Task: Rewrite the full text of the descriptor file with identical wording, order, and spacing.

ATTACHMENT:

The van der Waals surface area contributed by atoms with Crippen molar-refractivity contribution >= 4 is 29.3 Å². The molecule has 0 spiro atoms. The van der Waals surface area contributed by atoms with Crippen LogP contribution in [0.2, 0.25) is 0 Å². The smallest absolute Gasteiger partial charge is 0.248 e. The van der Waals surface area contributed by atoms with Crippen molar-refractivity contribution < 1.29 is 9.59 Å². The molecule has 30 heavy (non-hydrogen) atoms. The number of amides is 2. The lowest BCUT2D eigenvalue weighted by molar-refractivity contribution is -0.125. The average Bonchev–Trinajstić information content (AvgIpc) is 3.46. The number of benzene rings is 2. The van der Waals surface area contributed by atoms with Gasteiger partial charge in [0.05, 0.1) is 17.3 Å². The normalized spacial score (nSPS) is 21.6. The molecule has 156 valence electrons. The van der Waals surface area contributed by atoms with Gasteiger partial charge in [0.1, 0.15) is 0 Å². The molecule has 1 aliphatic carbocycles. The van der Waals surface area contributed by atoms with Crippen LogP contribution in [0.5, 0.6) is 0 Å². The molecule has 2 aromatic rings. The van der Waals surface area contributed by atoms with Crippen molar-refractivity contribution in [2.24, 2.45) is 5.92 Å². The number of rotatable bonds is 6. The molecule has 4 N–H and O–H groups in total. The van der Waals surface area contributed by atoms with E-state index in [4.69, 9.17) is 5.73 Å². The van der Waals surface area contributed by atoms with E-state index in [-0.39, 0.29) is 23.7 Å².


The van der Waals surface area contributed by atoms with Crippen molar-refractivity contribution >= 4 is 29.3 Å². The molecule has 0 spiro atoms. The van der Waals surface area contributed by atoms with Crippen LogP contribution in [0.2, 0.25) is 0 Å². The smallest absolute Gasteiger partial charge is 0.248 e. The van der Waals surface area contributed by atoms with Crippen molar-refractivity contribution < 1.29 is 9.59 Å². The molecule has 30 heavy (non-hydrogen) atoms. The number of amides is 2. The lowest BCUT2D eigenvalue weighted by molar-refractivity contribution is -0.125. The average Bonchev–Trinajstić information content (AvgIpc) is 3.46. The number of benzene rings is 2. The van der Waals surface area contributed by atoms with Gasteiger partial charge in [0.05, 0.1) is 17.3 Å². The normalized spacial score (nSPS) is 21.6. The molecule has 156 valence electrons. The van der Waals surface area contributed by atoms with Gasteiger partial charge in [0.1, 0.15) is 0 Å². The molecule has 1 aliphatic carbocycles. The van der Waals surface area contributed by atoms with Crippen LogP contribution in [0.5, 0.6) is 0 Å². The molecule has 2 aromatic rings. The van der Waals surface area contributed by atoms with Crippen molar-refractivity contribution in [2.24, 2.45) is 5.92 Å². The number of rotatable bonds is 6. The molecule has 4 N–H and O–H groups in total. The van der Waals surface area contributed by atoms with E-state index in [4.69, 9.17) is 5.73 Å². The van der Waals surface area contributed by atoms with E-state index in [-0.39, 0.29) is 23.7 Å².